The absence of offshore wind from the results of the UK’s latest auction for renewable generation under the contracts for difference (CfD) support scheme is a wake-up call for policy-makers. A combination of UK-specific challenges and macro-economic factors meant that no bids were received for offshore wind, putting the UK’s renewable power ambitions for 2030 in doubt. We consider some of the challenges facing the UK offshore wind industry, and the path ahead to get the UK back on track.
In early summer 2022, the UK government announced the successful results of CfD allocation round 4, with contracts awarded for almost 7GW of offshore wind at a record low price of £37.35/MWh. However, since then, the success of the round has been somewhat tarnished by Vattenfall’s announcement in July of this year that it would halt the development of the Boreas offshore wind farm, which had been slated to provide almost 1.4GW to the UK’s renewable capacity. The company’s chief executive, Anna Borg, described the move as “prudent” given the rapid rise in input costs. While payments under the CfD are linked to CPI, Vattenfall reported that rising gas prices in 2022 fed through to an inflation-busting 40% growth in turbine manufacturing and construction costs. Others in the industry have echoed this message, with the Chief Executive of RWE’s offshore wind business, Sven Utermöhlen, suggesting an increase of 20-40% in costs.
In the run up to this year’s CfD allocation round 5 (AR5), industry had for some months been warning government that it had set the CfD auction technology-specific ceiling prices, the administrative strike prices (ASPs), for offshore wind too low to attract the hoped-for number of bids. But few would have predicted that the ASPs of £44/MWh for bottom-fixed offshore wind and £116/MWh for floating projects would fail to attract any interest from offshore wind developers.
The contrast is clear with solar PV and onshore wind, both of which were offered a higher ASP than bottom-fixed offshore wind. For onshore and remote-island wind, for example, the government proposed a maximum ASP of £53/MWh, which translated into final contracts awarded at £52.29/MWh for almost 1.5GW of electricity.
The response from the offshore wind industry and commentators has been scathing, with fingers pointed at the failure to reconsider the price offered despite a number of warnings. With the government aiming for 50GW of offshore wind by 2030 (up from around 14GW today), the timeline for delivery is narrowing. Tom Glover, the chair of RWE, has stated that “serious government intervention” will be required for there to be any chance of meeting the target.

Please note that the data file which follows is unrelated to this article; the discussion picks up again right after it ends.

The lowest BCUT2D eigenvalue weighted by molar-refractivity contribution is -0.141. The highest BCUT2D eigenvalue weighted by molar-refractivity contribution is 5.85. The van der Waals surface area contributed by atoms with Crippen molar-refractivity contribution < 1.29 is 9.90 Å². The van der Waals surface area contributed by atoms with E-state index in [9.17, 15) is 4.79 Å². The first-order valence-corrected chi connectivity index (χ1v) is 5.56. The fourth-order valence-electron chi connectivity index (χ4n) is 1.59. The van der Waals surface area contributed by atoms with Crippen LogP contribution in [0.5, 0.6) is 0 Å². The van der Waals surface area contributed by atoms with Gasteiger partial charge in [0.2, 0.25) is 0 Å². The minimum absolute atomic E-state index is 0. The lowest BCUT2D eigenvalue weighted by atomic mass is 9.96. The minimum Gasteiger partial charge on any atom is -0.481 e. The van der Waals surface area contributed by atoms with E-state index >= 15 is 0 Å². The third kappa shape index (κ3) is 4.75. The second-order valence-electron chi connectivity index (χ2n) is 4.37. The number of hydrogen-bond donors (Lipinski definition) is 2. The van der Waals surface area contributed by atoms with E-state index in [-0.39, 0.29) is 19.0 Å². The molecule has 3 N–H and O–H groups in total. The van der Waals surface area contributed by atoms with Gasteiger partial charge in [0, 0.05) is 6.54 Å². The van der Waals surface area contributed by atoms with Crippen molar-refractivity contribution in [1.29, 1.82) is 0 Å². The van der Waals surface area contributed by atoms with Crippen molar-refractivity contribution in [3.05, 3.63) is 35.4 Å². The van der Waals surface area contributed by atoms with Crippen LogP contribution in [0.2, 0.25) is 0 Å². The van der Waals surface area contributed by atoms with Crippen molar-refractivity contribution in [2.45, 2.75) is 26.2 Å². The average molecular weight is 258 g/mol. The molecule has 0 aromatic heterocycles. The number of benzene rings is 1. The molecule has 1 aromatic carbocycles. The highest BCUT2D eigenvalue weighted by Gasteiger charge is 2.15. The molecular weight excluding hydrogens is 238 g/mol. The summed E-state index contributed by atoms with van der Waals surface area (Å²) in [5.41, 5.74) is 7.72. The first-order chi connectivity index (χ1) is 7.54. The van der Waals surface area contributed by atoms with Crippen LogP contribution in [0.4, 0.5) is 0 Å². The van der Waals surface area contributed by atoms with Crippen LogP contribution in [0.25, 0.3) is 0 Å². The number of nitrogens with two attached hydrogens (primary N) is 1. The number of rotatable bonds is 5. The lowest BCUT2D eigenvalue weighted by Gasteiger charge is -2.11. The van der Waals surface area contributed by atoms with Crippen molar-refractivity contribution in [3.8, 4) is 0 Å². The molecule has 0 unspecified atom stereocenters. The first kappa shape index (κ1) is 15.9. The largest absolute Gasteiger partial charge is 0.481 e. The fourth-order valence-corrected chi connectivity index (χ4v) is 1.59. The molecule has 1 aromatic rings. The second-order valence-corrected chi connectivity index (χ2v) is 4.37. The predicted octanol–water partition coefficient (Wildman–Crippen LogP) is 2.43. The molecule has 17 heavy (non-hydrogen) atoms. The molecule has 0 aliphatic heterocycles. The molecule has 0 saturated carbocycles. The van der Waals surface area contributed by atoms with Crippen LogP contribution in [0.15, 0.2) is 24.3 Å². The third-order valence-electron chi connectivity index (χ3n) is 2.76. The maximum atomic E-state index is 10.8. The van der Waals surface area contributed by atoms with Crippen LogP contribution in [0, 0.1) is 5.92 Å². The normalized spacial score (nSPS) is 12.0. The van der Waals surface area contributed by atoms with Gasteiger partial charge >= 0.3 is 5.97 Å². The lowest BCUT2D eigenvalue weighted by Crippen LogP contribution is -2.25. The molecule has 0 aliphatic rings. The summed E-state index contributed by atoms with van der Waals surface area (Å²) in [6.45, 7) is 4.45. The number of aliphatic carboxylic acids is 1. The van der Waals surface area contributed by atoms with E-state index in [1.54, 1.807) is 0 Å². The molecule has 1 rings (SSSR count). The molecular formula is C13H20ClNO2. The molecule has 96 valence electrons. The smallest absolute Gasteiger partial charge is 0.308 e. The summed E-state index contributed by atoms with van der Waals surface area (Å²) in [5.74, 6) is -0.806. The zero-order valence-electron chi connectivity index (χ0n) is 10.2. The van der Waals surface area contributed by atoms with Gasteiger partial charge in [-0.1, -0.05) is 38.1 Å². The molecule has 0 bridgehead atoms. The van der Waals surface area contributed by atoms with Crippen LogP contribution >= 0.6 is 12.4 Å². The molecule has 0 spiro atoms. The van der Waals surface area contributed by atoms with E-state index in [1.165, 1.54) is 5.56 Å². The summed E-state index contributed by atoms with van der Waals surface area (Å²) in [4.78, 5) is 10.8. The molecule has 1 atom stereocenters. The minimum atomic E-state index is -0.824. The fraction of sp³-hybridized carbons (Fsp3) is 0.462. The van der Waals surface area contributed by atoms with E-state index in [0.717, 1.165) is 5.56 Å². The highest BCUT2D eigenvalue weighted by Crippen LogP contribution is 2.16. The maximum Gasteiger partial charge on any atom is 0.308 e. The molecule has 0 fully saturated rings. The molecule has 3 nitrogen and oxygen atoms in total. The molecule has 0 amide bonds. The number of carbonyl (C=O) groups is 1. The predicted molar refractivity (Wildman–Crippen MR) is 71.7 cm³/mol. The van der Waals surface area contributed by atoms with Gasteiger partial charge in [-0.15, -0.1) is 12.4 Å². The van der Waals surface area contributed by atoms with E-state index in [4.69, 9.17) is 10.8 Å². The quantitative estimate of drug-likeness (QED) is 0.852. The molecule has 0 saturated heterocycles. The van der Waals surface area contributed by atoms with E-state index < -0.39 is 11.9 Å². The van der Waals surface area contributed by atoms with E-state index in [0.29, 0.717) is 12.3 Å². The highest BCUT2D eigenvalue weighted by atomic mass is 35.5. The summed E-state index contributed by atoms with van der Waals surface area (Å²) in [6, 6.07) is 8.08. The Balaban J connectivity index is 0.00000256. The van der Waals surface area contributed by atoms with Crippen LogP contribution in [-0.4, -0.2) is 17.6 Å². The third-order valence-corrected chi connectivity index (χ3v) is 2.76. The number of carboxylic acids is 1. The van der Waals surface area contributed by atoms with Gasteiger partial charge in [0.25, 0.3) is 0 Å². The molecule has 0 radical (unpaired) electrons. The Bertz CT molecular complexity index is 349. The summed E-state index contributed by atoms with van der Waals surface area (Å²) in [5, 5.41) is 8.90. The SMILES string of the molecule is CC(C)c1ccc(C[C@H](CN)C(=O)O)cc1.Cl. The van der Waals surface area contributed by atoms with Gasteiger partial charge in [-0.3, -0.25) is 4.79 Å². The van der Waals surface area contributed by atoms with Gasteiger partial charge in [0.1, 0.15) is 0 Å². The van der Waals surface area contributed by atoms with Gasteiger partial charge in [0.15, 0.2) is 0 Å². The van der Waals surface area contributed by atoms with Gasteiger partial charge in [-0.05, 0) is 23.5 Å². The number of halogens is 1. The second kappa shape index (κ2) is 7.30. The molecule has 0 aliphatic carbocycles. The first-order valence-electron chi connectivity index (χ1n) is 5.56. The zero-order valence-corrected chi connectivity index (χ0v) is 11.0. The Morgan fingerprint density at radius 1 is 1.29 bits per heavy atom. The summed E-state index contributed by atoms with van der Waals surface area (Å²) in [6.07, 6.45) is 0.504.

The drivers behind the absence of offshore wind in the CfD AR5 results are multiple, ranging from supply chain issues, and grid and port upgrade requirements, to international competition and the rising cost of debt.
Supply chain issues and port infrastructure requirements
Compared to other sources of generation, the cost per MW for offshore wind is uniquely dependant on the cost of steel and, given the huge amount of energy required to produce steel, it is hardly surprising that the cost of offshore turbines has increased dramatically over the last two years during the global energy crisis. In April, Energy Monitor estimated this price increase at 38% with some key turbine components increasing by as much as 285% in the period from January 2020 to March 2023. These price increases are starting to cause real pain for turbine manufacturers, with GE Renewable Energy, a US turbine manufacturer, reporting a $359 million loss in its second quarter this year, following a $2.2 billion loss in 2022.
Aside from the turbines themselves, difficulties in securing supplies of high voltage cables is compounding the headache for developers. With supplies concentrated among a few companies and new entrants facing high barriers to entry, the current difficulty in securing the raw materials and skilled labour is hampering availability and extending lead times.
Offshore wind developers may, in their drive for economies of scale based on ever increasing turbine sizes (from 6MW in 2015 to models at 18MW being developed now), have inadvertently created further cost pressures. An acceleration of development cycles for new turbine models has, over the last few years, stretched supply chains, increased logistical complexity, and put further pressure on costs. This has led to some developers calling for a period of standardisation in turbine design while suppliers catch up.
The development of floating offshore turbines is likely to compound these issues. Concerns have been raised about the feasibility of meeting the UK’s floating offshore wind target of 5GW by 2030 given the extensive infrastructure upgrades that would be required to existing ports and the requirements for more installation vessels. A report by the Floating Offshore Wind Taskforce, sponsored by RenewableUK, Scottish Renewables, The Crown Estate and The Crown Estate Scotland, suggests that £4bn of investment would be required to create the integrated manufacturing and installation ports needed. The report also notes that there are currently no national or regional ports in the UK capable of satisfying the infrastructure requirements for industrial scale floating offshore wind deployment and that locating landside areas suitable for production of the turbine components, is challenging. Whilst the UK government has committed £160m to floating offshore wind port upgrades, the general view is that it is clear more is needed.
Grid connections and the need for strategic planning